Nowadays, urban noise emerges as a distinct threat to people’s physiological and psychological health. Previous works mainly focus on the measurement and mapping of the noise by using Wireless Acoustic Sensor Networks (WASNs) and further propose some methods that can effectively reduce the noise pollution in urban environments. In addition, the research on the combination of environmental noise measurement and acoustic events recognition are rapidly progressing. In a real-life application, there still exists the challenges on the hardware design with enough computational capacity, the reduction of data amount with a reasonable method, the acoustic recognition with CNNs, and the deployment for the long-term outdoor monitoring. In this paper, we develop a novel system that utilizes the WASNs to monitor the urban noise and recognize acoustic events with a high performance. Specifically, the proposed system mainly includes the following three stages: (1) We used multiple sensor nodes that are equipped with various hardware devices and performed with assorted signal processing methods to capture noise levels and audio data; (2) the Convolutional Neural Networks (CNNs) take such captured data as inputs and classify them into different labels such as car horn, shout, crash, explosion; (3) we design a monitoring platform to visualize noise maps, acoustic event information, and noise statistics. Most importantly, we consider how to design effective sensor nodes in terms of cost, data transmission, and outdoor deployment. Experimental results demonstrate that the proposed system can measure the urban noise and recognize acoustic events with a high performance in real-life scenarios. Full article
(This article belongs to the Special Issue Wireless Sensor Networks for Environmental Monitoring)
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Open AccessArticle
A Nonparametric SVM-Based REM Recapitulation Assisted by Voluntary Sensing Participants under Smart Contracts on Blockchain
Sensors 2020, 20(12), 3574; https://doi.org/10.3390/s20123574 - 24 Jun 2020
Abstract
This paper proposes a blockchain-based automated frequency coordination system (BAFCS) for secure and reliable spectrum sharing without causing any harmful interference to an existing system. For the exact assessment of whether the incumbent is interfered with by the spectrum sharer, the received signal [...] Read more.
This paper proposes a blockchain-based automated frequency coordination system (BAFCS) for secure and reliable spectrum sharing without causing any harmful interference to an existing system. For the exact assessment of whether the incumbent is interfered with by the spectrum sharer, the received signal strength (RSS) associated with the incumbent should be measured with sufficient accuracy at every location within the area of interest. However, since it requires brute force to carry out empirical measurements around an entire region, to lessen the burden, only the confined portion of the RSSs associated with the incumbent as a kind of primary user are observed and the omitted residuals are conventionally estimated by carrying out the well-known Kriging interpolation with regard to the geostatistical characteristics. This paper proposes a frequency coordination system capable of identifying whether a requested frequency band can be eligible for spectrum sharing while exchanging adequate information over blockchain network to confirm the usability. This paper proposes the Support Vector Machine (SVM)-based Kriging interpolation for recapitulating the radio environment map (REM) when only a fraction of the RSS measurements is acquired by the voluntary sensing participant (VSP). The nonparametric modeling approach for variograms proposed in this paper was determined to have a vital role in making a confident decision regarding spectrum sharing. The simulation result confirmed the effectiveness and the superiority of the proposed BAFCS with several affirmative features, such as enabling the consensus-based approval of spectrum sharing, the secure transaction of the information, and reliable assurance of no harmful interference. Full article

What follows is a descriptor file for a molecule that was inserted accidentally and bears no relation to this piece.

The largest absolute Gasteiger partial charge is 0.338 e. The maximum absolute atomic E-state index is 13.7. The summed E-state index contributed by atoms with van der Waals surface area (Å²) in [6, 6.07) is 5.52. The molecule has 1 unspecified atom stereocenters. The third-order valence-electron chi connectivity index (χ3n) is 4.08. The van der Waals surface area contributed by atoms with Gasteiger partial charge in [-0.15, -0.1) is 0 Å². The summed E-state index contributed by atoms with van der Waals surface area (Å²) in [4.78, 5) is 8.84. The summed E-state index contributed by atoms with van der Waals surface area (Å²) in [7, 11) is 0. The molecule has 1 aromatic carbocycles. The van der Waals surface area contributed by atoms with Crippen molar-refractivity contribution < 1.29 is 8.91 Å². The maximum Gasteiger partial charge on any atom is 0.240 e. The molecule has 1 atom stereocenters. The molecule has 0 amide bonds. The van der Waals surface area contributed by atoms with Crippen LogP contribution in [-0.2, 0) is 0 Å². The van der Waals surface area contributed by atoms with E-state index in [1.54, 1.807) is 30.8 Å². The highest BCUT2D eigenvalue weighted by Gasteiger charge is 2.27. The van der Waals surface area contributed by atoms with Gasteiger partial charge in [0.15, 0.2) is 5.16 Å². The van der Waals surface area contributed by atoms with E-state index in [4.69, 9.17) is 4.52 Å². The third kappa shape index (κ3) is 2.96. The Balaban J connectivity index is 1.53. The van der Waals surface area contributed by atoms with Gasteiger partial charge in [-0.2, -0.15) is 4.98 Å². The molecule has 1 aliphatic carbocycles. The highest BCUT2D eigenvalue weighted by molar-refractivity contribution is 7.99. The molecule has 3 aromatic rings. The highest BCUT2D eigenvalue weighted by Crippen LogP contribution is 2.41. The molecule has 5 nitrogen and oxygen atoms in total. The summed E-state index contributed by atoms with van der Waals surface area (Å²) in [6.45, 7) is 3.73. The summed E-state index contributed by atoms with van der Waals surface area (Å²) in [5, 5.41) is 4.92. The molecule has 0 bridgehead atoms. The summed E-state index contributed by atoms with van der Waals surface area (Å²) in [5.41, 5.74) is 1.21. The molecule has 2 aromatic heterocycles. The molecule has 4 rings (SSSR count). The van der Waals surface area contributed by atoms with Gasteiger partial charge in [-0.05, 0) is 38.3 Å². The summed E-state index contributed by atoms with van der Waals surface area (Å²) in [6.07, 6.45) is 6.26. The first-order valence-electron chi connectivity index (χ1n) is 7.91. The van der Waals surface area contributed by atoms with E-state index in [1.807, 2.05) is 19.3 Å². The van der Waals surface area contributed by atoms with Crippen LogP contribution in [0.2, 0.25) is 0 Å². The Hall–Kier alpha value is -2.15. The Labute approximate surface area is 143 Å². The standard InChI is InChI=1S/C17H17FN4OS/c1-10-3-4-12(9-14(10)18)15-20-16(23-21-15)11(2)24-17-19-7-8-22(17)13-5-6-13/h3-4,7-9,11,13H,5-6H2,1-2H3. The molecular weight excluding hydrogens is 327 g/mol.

(This article belongs to the Special Issue Wireless Sensor Networks for Environmental Monitoring)
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Open AccessArticle
A DIY Low-Cost Wireless Wind Data Acquisition System Used to Study an Arid Coastal Foredune
Sensors 2020, 20(4), 1064; https://doi.org/10.3390/s20041064 - 15 Feb 2020
Abstract
Environmental studies on coastal dune systems are faced with a considerable cost barrier due to the cost of the instrumentation and sensory equipment required for data collection. These systems play an important role in coastal areas as a protection against erosion and as [...] Read more.
Environmental studies on coastal dune systems are faced with a considerable cost barrier due to the cost of the instrumentation and sensory equipment required for data collection. These systems play an important role in coastal areas as a protection against erosion and as providers of stability to coastal sedimentary deposits. The DIY (Do-It-Yourself) approach to data acquisition can reduce the cost of these environmental studies. In this paper, a low-cost DIY wireless wind data acquisition system is presented which reduces the cost barrier inherent to these types of studies. The system is deployed for the analysis of the foredune of Maspalomas, an arid dune field situated on the south coast of Gran Canaria (Canary Islands, Spain), for the specific purpose of studying the dynamics of a dune type (tongue dunes), which is typical of this environment. The results obtained can be of interest for the study of these coastal environments at both the local level, for the management of this particular dune field, and at the general level for other similar dune fields around the world. Full article
(This article belongs to the Special Issue Wireless Sensor Networks for Environmental Monitoring)